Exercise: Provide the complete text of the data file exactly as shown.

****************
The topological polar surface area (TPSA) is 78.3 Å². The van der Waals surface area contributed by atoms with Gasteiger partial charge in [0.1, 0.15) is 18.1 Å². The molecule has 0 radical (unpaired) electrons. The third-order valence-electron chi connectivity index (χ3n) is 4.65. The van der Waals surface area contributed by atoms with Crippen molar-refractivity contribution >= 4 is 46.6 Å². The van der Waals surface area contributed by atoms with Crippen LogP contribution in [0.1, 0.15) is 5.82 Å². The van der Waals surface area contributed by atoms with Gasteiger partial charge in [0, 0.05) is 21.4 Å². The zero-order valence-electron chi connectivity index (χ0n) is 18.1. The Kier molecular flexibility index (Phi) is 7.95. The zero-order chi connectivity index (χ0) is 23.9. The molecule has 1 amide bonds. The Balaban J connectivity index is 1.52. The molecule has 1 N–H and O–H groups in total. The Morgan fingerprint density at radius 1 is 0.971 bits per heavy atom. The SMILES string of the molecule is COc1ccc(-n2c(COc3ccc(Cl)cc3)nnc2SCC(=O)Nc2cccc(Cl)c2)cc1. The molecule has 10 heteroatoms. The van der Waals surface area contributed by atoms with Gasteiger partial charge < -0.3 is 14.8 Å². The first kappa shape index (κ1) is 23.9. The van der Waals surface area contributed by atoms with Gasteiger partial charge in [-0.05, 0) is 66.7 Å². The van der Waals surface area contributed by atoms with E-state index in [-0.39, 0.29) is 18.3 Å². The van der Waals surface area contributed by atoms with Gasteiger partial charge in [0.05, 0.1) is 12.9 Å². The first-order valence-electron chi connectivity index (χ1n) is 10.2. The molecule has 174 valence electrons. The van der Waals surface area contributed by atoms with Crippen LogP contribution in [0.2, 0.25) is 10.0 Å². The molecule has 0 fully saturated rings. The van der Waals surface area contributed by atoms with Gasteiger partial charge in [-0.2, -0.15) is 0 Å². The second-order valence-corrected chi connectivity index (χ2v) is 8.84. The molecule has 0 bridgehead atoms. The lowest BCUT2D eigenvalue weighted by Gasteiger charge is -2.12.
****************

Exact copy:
The topological polar surface area (TPSA) is 78.3 Å². The van der Waals surface area contributed by atoms with Gasteiger partial charge in [0.1, 0.15) is 18.1 Å². The molecule has 0 radical (unpaired) electrons. The third-order valence-electron chi connectivity index (χ3n) is 4.65. The van der Waals surface area contributed by atoms with Crippen molar-refractivity contribution >= 4 is 46.6 Å². The van der Waals surface area contributed by atoms with Crippen LogP contribution in [0.1, 0.15) is 5.82 Å². The van der Waals surface area contributed by atoms with Gasteiger partial charge in [0, 0.05) is 21.4 Å². The zero-order valence-electron chi connectivity index (χ0n) is 18.1. The Kier molecular flexibility index (Phi) is 7.95. The zero-order chi connectivity index (χ0) is 23.9. The molecule has 1 amide bonds. The Balaban J connectivity index is 1.52. The molecule has 1 N–H and O–H groups in total. The Morgan fingerprint density at radius 1 is 0.971 bits per heavy atom. The SMILES string of the molecule is COc1ccc(-n2c(COc3ccc(Cl)cc3)nnc2SCC(=O)Nc2cccc(Cl)c2)cc1. The molecule has 10 heteroatoms. The van der Waals surface area contributed by atoms with Gasteiger partial charge < -0.3 is 14.8 Å². The first kappa shape index (κ1) is 23.9. The van der Waals surface area contributed by atoms with Gasteiger partial charge in [-0.05, 0) is 66.7 Å². The van der Waals surface area contributed by atoms with E-state index in [-0.39, 0.29) is 18.3 Å². The van der Waals surface area contributed by atoms with Gasteiger partial charge in [0.05, 0.1) is 12.9 Å². The first-order valence-electron chi connectivity index (χ1n) is 10.2. The molecule has 174 valence electrons. The van der Waals surface area contributed by atoms with Crippen LogP contribution in [0.2, 0.25) is 10.0 Å². The molecule has 0 fully saturated rings. The van der Waals surface area contributed by atoms with Gasteiger partial charge in [-0.2, -0.15) is 0 Å². The second-order valence-corrected chi connectivity index (χ2v) is 8.84. The molecule has 0 bridgehead atoms. The lowest BCUT2D eigenvalue weighted by Gasteiger charge is -2.12.